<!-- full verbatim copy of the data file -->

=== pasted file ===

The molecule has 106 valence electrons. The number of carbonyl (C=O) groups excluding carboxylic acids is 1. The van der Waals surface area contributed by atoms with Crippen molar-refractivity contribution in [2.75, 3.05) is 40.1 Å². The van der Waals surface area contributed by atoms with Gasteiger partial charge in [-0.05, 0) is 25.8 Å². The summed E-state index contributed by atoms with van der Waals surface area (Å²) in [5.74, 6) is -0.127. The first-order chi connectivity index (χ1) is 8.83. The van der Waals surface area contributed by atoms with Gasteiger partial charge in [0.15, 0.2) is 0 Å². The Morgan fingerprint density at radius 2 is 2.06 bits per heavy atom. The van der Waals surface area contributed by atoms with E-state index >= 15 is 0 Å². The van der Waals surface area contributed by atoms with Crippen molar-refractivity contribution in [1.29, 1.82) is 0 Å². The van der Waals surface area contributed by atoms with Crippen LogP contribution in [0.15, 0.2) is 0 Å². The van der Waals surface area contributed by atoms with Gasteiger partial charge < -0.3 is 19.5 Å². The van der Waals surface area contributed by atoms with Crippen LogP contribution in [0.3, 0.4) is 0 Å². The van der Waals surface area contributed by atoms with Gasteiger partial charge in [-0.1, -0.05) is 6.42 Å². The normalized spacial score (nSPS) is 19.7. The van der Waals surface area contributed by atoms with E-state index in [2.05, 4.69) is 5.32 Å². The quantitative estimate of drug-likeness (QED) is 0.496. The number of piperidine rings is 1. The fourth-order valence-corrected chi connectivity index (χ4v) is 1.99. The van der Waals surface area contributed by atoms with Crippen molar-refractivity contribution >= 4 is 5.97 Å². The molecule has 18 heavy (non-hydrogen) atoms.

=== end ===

The molecule has 106 valence electrons. The number of carbonyl (C=O) groups excluding carboxylic acids is 1. The van der Waals surface area contributed by atoms with Crippen molar-refractivity contribution in [2.75, 3.05) is 40.1 Å². The van der Waals surface area contributed by atoms with Gasteiger partial charge in [-0.05, 0) is 25.8 Å². The summed E-state index contributed by atoms with van der Waals surface area (Å²) in [5.74, 6) is -0.127. The first-order chi connectivity index (χ1) is 8.83. The van der Waals surface area contributed by atoms with Gasteiger partial charge in [0.15, 0.2) is 0 Å². The Morgan fingerprint density at radius 2 is 2.06 bits per heavy atom. The van der Waals surface area contributed by atoms with E-state index >= 15 is 0 Å². The van der Waals surface area contributed by atoms with Crippen molar-refractivity contribution in [1.29, 1.82) is 0 Å². The van der Waals surface area contributed by atoms with Crippen LogP contribution in [0.15, 0.2) is 0 Å². The van der Waals surface area contributed by atoms with Gasteiger partial charge < -0.3 is 19.5 Å². The van der Waals surface area contributed by atoms with Crippen LogP contribution in [0.3, 0.4) is 0 Å². The van der Waals surface area contributed by atoms with Gasteiger partial charge in [-0.1, -0.05) is 6.42 Å². The normalized spacial score (nSPS) is 19.7. The van der Waals surface area contributed by atoms with E-state index in [2.05, 4.69) is 5.32 Å². The quantitative estimate of drug-likeness (QED) is 0.496. The number of piperidine rings is 1. The fourth-order valence-corrected chi connectivity index (χ4v) is 1.99. The van der Waals surface area contributed by atoms with Crippen molar-refractivity contribution >= 4 is 5.97 Å². The molecule has 18 heavy (non-hydrogen) atoms.